Solitude—without doubt one of the greatest casualties of our fast-paced Western society.
But before we can begin to think about solitude, we face the daunting task of carving out even a small moment of quiet, alone time.
How does anyone make room for being quietly alone, in the midst of the mad dash to work, to accomplish objectives, to pay the mortgage; to get the kids to school on time, to their soccer practice, or to finish their homework? And not to forget those for whom not failing, not going hungry, and not being without shelter is a twenty-four/seven job, unremunerated.
I’m confident you also have long “To do” lists. Amidst an ever-frenetic culture, it is not surprising, as I learned from a recent study, that the top symptom which young college students now report at campus health centers is no longer depression, but anxiety.
Even in retirement I feel demands on my schedule, and I marvel at my younger friends who survive amazing pressures. Of course, not all of us do survive. But that’s another story.
Oh, solitude! Where is your place? How will I find you if I cannot find quiet time alone?
What to do?
We know upfront that none of us will create quiet for ourselves—the space in which solitude is nurtured—unless we become intentional and very determined—so determined that we make ourselves sit down one day, re-examine our schedules, and ferret out the truly necessary from what can be jettisoned. Only then do we have a chance of salvaging a few precious moments for ourselves. (I knew one busy mom who got up early and locked herself in the bathroom to claim her prized alone-time.)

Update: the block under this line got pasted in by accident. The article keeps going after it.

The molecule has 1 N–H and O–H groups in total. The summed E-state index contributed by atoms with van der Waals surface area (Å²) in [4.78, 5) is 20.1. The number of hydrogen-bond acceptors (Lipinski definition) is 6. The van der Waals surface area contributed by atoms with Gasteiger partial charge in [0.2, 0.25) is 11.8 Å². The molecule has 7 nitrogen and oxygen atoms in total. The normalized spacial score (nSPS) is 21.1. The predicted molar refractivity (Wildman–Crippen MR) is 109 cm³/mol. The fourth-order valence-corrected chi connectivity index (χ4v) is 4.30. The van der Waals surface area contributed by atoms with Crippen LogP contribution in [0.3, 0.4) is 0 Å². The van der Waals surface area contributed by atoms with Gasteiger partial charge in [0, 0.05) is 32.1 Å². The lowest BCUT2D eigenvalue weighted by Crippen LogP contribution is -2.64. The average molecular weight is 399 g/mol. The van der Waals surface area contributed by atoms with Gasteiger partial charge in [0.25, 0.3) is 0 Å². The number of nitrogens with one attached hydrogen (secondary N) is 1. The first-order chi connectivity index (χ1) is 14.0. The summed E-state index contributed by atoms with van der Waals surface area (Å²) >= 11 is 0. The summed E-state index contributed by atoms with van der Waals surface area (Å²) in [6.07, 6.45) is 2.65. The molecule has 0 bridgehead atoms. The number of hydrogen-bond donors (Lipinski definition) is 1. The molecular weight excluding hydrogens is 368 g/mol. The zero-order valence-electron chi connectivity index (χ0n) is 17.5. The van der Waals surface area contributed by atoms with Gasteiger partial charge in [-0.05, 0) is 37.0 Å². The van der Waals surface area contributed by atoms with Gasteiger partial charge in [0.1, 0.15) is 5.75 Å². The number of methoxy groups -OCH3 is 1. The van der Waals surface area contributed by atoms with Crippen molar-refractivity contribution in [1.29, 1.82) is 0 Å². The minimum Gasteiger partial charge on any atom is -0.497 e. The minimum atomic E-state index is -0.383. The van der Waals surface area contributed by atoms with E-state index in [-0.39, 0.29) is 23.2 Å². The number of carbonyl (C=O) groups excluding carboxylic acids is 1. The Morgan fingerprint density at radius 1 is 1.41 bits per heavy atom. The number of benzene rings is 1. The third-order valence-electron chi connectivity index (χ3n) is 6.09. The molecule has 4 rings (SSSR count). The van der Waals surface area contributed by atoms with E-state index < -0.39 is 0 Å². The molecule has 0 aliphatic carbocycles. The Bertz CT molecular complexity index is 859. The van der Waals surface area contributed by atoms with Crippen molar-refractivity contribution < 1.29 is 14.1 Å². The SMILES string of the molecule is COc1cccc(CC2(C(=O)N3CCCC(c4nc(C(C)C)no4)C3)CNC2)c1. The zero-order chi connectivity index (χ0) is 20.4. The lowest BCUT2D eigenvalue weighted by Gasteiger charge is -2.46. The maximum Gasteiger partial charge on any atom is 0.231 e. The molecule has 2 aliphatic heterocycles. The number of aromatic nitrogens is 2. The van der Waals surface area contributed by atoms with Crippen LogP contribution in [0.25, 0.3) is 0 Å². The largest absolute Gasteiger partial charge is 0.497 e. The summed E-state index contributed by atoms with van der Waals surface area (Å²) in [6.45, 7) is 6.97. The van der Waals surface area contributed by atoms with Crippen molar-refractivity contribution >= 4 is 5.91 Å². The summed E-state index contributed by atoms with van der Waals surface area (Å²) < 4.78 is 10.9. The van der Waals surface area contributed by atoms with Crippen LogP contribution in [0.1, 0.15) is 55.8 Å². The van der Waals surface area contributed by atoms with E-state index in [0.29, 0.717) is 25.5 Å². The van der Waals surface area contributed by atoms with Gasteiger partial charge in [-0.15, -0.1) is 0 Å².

To create such time I must cling like a child with a precious penny to the sense of reward such silence can bring, even before finding it. Anyone who has succeeded in halting—if only temporarily—this onward rush of our lives can testify to the richness of the rewards.
Still, I must remind myself, setting aside quiet time is only a precondition for finding the solitude for which I long.
To paraphrase Janis Joplin, “Oh Lord, won’tcha give me a moment’s repose!”
Have you ever struggled to find quiet time for yourself? Were you successful? What did it take?